The Contributor's Guide to Understanding the SEO of Stock Images
(This featured image was the first result for "SEO" on Dreamstime.)
This is not a leaked document, nor a methodical dissection of any general or specific stock library algorithm out there, full of equations and statistics or anything mathematical. Instead this is one designer's common sense guide for contributors to help optimize their portfolios.
Please know that I do not currently have my own contributor portfolio, so I am sure there are intricacies and rules of the road out there that could additionally serve as practical insider tips. While I lack the exact knowledge of those tips, I can empathetically do my best nevertheless to not contradict them. That being said, please do read this from a designer's perspective, one who has searched professionally for over a decade^ for hundreds and hundreds of images across hundreds of categories; and from a business owner's perspective who has hunted for images for over 50 niche websites of his own, along with dozens of client sites. (^OK, maybe I haven't been sitting chained to my computer searching stock images for 10 years straight, but it feels like it sometimes.)
What this stock image optimization guide will do is:
* teach you the basics of using keywords and tags,
* demonstrate the power behind unlocking the long tail of keywords,
* prep you for advanced search mastery,
* and even reveal 4 pro tips on stock image optimization,
all of which can help boost your stock image performance.
Is there a science or even an art of search engine optimization for getting found in stock image libraries?
After personally admitting that it can take a really long time for me to find the right picture, you might assume that the answer would be a resounding "no," although we know that not to be the case. Getting found on stock image libraries certainly is not easy. However, it can be easier for both contributors and designers, if a few simple SEO techniques are employed.
Websites have a section of code called the meta tag that is supposed to contain a few keywords and a description about the website's content. Old school SEO managers used to do "keyword stuffing" here and on the page itself, reiterating the keyword and similar words and plurals and misspellings in order for the page to show up in search engines. But search engines got wise to it and started penalizing for that tactic.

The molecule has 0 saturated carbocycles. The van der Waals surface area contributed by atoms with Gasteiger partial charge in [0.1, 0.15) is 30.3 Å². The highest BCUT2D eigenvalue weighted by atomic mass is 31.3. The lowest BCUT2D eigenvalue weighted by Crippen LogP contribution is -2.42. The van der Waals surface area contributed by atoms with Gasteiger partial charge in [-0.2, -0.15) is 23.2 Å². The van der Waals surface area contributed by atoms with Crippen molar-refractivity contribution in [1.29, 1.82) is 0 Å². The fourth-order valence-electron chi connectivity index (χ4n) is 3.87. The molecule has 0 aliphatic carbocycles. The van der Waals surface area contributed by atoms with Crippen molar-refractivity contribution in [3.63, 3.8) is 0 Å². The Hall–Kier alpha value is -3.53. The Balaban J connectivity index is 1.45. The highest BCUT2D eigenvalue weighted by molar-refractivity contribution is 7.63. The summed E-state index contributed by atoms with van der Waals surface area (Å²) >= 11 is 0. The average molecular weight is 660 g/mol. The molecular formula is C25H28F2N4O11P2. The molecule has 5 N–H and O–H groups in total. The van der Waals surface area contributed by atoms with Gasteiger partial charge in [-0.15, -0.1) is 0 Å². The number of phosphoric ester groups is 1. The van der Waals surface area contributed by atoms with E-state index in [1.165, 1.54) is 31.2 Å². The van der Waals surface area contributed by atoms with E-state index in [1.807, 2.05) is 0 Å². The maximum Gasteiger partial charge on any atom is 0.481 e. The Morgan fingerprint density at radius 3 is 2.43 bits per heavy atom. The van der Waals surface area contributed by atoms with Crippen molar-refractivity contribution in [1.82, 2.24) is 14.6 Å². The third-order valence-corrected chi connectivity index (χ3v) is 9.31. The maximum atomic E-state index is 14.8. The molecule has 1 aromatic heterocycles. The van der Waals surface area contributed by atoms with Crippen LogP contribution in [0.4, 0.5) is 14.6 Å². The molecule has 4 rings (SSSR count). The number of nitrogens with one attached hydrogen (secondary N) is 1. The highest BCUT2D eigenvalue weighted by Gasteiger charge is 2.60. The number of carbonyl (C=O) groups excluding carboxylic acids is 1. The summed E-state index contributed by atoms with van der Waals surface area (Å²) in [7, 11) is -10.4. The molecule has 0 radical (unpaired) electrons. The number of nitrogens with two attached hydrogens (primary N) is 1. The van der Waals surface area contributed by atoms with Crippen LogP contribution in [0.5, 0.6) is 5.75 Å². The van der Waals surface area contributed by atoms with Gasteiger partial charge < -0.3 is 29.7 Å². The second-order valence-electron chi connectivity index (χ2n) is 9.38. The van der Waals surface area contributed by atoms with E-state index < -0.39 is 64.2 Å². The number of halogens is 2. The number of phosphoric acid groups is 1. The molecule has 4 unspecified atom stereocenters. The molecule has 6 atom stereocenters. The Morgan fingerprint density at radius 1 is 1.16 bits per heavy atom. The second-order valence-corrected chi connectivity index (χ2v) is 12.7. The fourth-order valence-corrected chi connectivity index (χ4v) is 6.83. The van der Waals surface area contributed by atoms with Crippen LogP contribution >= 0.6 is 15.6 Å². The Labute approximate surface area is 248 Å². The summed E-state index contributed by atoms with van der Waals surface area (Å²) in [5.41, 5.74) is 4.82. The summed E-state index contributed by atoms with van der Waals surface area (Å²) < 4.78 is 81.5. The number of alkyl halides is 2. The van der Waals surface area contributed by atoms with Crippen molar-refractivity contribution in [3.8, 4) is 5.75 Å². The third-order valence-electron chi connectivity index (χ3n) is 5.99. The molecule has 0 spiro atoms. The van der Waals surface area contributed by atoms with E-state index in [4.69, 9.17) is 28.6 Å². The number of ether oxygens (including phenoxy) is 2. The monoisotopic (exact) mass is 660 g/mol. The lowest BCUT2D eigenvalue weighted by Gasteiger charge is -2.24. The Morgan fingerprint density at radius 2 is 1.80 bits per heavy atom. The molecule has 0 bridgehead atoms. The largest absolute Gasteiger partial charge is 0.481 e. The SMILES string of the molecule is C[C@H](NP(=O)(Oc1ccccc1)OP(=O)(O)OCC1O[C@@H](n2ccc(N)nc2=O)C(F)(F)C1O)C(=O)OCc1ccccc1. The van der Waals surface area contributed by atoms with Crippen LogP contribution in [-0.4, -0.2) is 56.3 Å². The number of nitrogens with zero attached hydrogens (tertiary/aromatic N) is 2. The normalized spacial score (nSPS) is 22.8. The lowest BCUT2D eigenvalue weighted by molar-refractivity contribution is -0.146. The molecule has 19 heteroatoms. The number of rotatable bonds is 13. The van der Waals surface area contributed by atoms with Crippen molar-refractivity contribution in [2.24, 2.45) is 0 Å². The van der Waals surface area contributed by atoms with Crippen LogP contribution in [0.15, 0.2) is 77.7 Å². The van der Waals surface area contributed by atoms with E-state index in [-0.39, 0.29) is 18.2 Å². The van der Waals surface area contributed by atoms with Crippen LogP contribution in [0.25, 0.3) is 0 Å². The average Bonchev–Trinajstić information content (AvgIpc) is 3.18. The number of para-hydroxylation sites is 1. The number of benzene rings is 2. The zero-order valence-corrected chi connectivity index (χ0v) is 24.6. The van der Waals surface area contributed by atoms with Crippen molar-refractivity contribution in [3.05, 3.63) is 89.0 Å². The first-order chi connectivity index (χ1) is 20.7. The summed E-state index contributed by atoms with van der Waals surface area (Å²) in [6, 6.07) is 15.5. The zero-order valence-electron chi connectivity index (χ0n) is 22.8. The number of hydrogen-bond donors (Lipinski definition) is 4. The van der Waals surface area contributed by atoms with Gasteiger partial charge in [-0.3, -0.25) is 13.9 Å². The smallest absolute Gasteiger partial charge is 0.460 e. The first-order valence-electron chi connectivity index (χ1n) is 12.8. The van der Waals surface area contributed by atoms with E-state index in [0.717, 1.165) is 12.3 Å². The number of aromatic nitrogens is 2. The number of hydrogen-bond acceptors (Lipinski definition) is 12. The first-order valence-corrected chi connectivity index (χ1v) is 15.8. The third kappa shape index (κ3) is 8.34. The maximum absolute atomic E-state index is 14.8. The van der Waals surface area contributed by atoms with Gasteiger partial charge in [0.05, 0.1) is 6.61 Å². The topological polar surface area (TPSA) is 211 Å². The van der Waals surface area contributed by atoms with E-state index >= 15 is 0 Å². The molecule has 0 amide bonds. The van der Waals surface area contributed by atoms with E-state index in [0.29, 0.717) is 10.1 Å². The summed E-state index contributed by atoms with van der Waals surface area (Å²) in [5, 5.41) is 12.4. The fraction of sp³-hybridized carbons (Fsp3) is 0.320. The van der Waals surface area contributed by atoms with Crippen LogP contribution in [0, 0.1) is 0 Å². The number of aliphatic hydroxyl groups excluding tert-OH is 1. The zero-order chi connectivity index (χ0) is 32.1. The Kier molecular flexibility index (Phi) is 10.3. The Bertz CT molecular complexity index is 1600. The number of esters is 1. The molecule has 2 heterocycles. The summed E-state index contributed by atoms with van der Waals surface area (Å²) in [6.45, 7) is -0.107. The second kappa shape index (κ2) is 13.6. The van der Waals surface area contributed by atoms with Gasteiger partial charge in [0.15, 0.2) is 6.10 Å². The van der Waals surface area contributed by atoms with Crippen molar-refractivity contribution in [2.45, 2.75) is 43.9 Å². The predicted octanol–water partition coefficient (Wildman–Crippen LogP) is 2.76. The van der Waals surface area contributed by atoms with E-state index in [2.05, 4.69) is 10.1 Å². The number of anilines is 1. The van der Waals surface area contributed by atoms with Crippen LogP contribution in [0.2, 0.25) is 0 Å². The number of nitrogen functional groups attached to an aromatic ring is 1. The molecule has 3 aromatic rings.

Titles were and still are significant for SEO for a web page to be found, and you still want to include descriptive keywords in web page titles.
Just as tags and titles are important for web pages (and cars?), they're still important for images in the stock image library. Perhaps even more important. For with images, you do not have the contextual luxury of all the text content of a web page that a search engine can read and crawl. You just have an image file and the textual information you add to it.
While I would not be stingy with the tags, I would try to be very smart and realistic about which terms I chose.
* What terms are actually going to lead someone to your image?
* Which tags are broad terms and popular?
* Which terms are specific enough to stand out in a realistic search?
* Which terms might be too specific?
Unlocking the Long Tail of Stock Imagery + Getting Specific + Staying Realistic
We have all seen the t-shirts out there of clever search terms describing the person wearing it in a humorous way. Sometimes there is a concise term for tagging an image, but more often than not, in order to be found fast, especially in broad or popular categories, you need to be specific with the terminology describing your illustration, video, photo, or now, audio file.
This is a delicate balancing act and is best answered by doing the search for your [proposed upload] image yourself, checking out the images that show up when you type in a phrase and seeing the number of results and pages. No sane designer is going to search through 20+ pages of search results (except me, and I probably don't qualify as "sane").
They're going to instead amend their search, and there are three ways of doing this:
1. adding or removing search terms
2. changing the search phrase entirely into a synonym
3. using other functionality of the site or more refined filters
Figuring out an appropriate synonym is of course more difficult because it forces us designers to think. We don't like that. So we'll usually default to #1 first. And since we usually have too many results to skim through, that usually means adding keyword upon keyword to refine our search. This is called the "long tail" approach. Basically if you can tap into this instinctually and anticipate what the next best keyword will be in the search string, you'll have won this game.